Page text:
Page 2:The Making Of A Radeon HD 5970
Page 3:Overclocking ATI’s Radeon HD 5970
Page 4:5900-Series: Eyefinity/CrossFire Tech Preview
Page 5:Hardware Test Setup And Benchmarks
Page 6:Benchmark Results: 3DMark Vantage
Page 7:Benchmark Results: S.T.A.L.K.E.R. Clear Sky
Page 8:Benchmark Results: Crysis
Page 9:Benchmark Results: Far Cry 2
Page 10:Benchmark Results: Left 4 Dead
Page 11:Benchmark Results: World In Conflict
Page 12:Benchmark Results: H.A.W.X.
Page 13:Benchmark Results: Resident Evil 5
Page 14:Benchmark Results: Grand Theft Auto IV
Page 15:Power, Noise, And Heat
5900-Series: Eyefinity/CrossFire Tech Preview
In our original Radeon HD 5870 coverage, I was surprised to learn that ATI’s beta driver didn’t yet support Eyefinity in CrossFire. If ever there was a reason to buy a pair of powerful single-GPU boards that’d otherwise be CPU-bound in most single-monitor setups, it’d be taking advantage of this awesome new triple-output display technology. Two months later, Eyefinity and CrossFire are still not yet compatible on 5800- and 5700-series cards.
But ATI says it is working on a public driver that’ll enable Eyefinity resolutions with CrossFire’d boards.
More important, the company has a technology preview of its two flagship technologies working together on the Radeon HD 5970. It’s a very limited release that includes 21 titles, only works on the 5970, and is limited to landscape display configurations. But it’s Eyefinity. And CrossFire. Finally.
So, I bought a mini-DisplayPort cable needed to use the board's trio of display outputs, set the 5970 up with our three Dell U2410s, and started in on testing...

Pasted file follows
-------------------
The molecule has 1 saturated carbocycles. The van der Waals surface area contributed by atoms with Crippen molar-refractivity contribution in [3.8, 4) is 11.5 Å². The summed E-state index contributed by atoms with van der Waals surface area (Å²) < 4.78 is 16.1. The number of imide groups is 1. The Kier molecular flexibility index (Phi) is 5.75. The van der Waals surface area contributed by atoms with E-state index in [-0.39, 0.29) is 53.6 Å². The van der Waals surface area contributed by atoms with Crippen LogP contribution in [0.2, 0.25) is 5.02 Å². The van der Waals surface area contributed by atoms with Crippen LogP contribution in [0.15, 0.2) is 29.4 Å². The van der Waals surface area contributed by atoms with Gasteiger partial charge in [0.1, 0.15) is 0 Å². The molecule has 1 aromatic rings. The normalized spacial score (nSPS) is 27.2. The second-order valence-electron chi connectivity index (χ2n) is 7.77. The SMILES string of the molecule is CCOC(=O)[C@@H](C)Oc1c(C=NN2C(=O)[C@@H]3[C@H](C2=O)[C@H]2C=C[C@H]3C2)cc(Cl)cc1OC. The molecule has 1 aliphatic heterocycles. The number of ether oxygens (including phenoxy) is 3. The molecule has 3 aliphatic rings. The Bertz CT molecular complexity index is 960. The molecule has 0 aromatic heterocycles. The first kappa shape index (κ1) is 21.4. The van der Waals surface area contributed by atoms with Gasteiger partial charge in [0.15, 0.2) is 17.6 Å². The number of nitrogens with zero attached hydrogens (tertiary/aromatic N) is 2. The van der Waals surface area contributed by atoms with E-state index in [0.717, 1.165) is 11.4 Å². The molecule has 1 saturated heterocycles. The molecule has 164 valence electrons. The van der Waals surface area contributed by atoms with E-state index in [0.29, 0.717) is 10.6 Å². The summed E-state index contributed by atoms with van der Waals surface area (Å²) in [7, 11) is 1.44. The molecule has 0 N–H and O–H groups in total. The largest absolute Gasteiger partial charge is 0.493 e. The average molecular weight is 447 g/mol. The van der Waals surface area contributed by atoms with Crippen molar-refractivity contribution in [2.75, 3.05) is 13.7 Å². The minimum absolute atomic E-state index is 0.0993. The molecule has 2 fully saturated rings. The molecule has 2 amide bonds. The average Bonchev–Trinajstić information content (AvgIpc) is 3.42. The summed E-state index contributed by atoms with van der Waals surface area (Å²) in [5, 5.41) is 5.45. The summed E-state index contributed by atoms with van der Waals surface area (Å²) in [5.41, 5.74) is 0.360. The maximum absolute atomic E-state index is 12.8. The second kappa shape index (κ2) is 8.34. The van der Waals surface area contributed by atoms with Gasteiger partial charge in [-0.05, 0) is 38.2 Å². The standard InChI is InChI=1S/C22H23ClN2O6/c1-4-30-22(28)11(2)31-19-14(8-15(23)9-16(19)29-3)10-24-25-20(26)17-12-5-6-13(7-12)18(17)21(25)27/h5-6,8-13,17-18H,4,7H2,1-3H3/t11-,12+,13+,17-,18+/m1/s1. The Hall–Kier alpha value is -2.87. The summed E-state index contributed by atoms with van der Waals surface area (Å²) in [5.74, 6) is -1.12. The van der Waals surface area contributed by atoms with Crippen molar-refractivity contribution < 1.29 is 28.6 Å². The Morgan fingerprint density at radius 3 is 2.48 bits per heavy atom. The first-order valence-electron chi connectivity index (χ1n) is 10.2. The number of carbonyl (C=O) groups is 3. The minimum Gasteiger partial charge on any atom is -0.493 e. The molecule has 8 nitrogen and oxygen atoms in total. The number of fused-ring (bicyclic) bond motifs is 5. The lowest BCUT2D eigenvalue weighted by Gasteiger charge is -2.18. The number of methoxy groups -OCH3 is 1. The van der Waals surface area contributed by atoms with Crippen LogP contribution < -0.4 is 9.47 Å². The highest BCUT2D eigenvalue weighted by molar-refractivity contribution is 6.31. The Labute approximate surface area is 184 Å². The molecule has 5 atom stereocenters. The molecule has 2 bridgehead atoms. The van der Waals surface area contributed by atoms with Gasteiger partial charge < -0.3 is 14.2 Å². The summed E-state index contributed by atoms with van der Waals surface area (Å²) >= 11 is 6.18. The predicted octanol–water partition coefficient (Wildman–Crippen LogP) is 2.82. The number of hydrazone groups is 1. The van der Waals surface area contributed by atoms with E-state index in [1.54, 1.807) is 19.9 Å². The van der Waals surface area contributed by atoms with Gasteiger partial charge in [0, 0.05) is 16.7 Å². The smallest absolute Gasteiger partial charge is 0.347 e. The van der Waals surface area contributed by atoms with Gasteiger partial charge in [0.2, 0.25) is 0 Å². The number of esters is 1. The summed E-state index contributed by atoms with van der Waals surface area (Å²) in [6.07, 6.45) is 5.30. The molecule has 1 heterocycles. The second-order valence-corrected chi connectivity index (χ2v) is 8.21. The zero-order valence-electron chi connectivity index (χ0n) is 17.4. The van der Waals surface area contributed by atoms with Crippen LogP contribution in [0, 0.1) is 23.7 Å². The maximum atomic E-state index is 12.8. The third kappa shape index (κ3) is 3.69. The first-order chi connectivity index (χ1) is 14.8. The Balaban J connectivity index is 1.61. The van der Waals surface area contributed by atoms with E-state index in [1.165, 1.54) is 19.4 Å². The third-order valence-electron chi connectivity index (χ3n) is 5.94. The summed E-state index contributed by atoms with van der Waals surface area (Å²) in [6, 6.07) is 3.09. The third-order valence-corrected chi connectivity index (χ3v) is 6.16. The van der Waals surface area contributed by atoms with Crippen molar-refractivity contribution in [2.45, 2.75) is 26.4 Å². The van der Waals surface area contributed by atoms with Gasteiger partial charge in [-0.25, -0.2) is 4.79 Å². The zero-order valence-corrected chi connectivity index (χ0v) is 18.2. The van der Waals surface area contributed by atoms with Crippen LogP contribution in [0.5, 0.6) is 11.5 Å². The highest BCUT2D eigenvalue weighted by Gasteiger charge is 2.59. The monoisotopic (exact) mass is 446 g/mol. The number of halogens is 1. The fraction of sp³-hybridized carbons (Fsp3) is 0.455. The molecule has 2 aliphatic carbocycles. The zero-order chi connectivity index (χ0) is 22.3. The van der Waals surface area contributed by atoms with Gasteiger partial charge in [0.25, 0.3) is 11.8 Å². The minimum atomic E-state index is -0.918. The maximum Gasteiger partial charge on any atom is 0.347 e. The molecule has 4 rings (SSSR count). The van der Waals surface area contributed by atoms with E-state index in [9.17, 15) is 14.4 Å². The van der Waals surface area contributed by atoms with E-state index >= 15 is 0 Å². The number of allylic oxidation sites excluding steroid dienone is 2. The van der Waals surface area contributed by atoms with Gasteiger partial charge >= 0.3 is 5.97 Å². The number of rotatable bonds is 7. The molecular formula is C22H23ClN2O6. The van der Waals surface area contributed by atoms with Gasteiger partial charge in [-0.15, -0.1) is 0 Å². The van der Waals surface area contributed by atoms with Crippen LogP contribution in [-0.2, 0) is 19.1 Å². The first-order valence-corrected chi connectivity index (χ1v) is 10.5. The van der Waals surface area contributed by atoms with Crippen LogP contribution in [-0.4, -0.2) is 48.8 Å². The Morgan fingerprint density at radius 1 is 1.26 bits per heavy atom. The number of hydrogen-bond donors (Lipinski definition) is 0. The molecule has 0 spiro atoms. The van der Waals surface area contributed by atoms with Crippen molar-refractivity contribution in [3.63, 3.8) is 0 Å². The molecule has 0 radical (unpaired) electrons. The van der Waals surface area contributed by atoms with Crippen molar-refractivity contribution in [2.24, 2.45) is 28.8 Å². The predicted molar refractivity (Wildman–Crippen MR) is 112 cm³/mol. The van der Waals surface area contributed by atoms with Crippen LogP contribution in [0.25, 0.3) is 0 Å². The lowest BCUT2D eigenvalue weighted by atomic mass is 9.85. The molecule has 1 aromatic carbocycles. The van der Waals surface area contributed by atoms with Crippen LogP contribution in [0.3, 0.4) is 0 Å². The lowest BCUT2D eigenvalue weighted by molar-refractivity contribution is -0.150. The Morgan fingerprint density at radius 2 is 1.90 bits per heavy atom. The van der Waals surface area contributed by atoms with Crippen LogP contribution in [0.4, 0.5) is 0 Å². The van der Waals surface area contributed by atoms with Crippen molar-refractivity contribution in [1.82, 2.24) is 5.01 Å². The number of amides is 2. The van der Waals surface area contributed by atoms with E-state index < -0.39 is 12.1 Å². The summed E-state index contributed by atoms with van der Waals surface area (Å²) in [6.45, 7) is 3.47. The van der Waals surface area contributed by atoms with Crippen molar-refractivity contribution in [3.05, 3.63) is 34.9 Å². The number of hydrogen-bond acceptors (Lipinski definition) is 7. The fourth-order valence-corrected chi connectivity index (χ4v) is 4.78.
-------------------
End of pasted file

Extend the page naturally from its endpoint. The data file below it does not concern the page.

|Game Benchmarks, Single Radeon HD 5870 @ 5760x1200 (No AA / No AF), in FPS|
|Single Radeon HD 5870||Radeon HD 5970|
|Far Cry 2||54.12||82.44|
|Left 4 Dead||81.04||105.12|
|S.T.A.L.K.E.R.: Clear Sky||28.8||37.05|
|World in Conflict||Crash||Not Compatible|
|Resident Evil 5||Not Compatible||Not Compatible|
|Grand Theft Auto IV||29.61||Not Compatible|
Four of the 21 titles on ATI's list are in regular rotation here, and in those four games, performance in Eyefinity mode increases notably. All of the titles, save S.T.A.L.K.E.R., now play smoothly, and getting better frame rates out of Clear Sky is a matter of dialing down the details from Extreme to something more conservative. This is truly the combination I was so excited about when Cypress launched. As the chart suggests, there's still a lot of work to be done, though.
While this isn't the comprehensive support we were hoping for back when the Radeon HD 5870 debuted and we ran a pair of the cards in CrossFire, it's a solid step--and absolutely imperative for a card like the Radeon HD 5970 that's supposed to enable transparent multi-GPU rendering capabilities. Hopefully, now that ATI is selling a dual-Cypress card with Eyefinity "half-working," the software engineers (who've done wonders to improve the company's reputation for well-built drivers) will prioritize getting such an integral feature fully-implemented.
- The Making Of A Radeon HD 5970
- Overclocking ATI’s Radeon HD 5970
- 5900-Series: Eyefinity/CrossFire Tech Preview
- Hardware Test Setup And Benchmarks
- Benchmark Results: 3DMark Vantage
- Benchmark Results: S.T.A.L.K.E.R. Clear Sky
- Benchmark Results: Crysis
- Benchmark Results: Far Cry 2
- Benchmark Results: Left 4 Dead
- Benchmark Results: World In Conflict
- Benchmark Results: H.A.W.X.
- Benchmark Results: Resident Evil 5
- Benchmark Results: Grand Theft Auto IV
- Power, Noise, And Heat